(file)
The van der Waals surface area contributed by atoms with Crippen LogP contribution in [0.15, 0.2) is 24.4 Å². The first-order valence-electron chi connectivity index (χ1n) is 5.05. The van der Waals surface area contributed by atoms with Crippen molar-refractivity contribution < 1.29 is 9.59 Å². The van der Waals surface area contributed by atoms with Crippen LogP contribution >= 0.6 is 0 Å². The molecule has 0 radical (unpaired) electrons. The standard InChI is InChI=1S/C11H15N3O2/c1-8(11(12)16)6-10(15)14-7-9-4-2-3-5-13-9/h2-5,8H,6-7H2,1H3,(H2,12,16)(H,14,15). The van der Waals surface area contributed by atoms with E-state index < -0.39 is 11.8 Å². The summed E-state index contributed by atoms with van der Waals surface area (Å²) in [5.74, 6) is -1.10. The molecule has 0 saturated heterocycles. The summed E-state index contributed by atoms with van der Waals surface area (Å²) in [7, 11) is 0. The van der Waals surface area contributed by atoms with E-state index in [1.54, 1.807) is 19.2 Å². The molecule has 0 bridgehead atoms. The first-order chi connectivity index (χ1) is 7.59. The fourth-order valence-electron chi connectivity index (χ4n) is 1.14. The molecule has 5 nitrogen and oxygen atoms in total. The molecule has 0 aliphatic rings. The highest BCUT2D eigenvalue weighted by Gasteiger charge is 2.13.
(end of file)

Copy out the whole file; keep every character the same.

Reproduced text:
The van der Waals surface area contributed by atoms with Crippen LogP contribution in [0.15, 0.2) is 24.4 Å². The first-order valence-electron chi connectivity index (χ1n) is 5.05. The van der Waals surface area contributed by atoms with Crippen molar-refractivity contribution < 1.29 is 9.59 Å². The van der Waals surface area contributed by atoms with Crippen LogP contribution >= 0.6 is 0 Å². The molecule has 0 radical (unpaired) electrons. The standard InChI is InChI=1S/C11H15N3O2/c1-8(11(12)16)6-10(15)14-7-9-4-2-3-5-13-9/h2-5,8H,6-7H2,1H3,(H2,12,16)(H,14,15). The van der Waals surface area contributed by atoms with E-state index < -0.39 is 11.8 Å². The summed E-state index contributed by atoms with van der Waals surface area (Å²) in [5.74, 6) is -1.10. The molecule has 0 saturated heterocycles. The summed E-state index contributed by atoms with van der Waals surface area (Å²) in [7, 11) is 0. The van der Waals surface area contributed by atoms with E-state index in [1.54, 1.807) is 19.2 Å². The molecule has 0 bridgehead atoms. The first-order chi connectivity index (χ1) is 7.59. The fourth-order valence-electron chi connectivity index (χ4n) is 1.14. The molecule has 5 nitrogen and oxygen atoms in total. The molecule has 0 aliphatic rings. The highest BCUT2D eigenvalue weighted by Gasteiger charge is 2.13.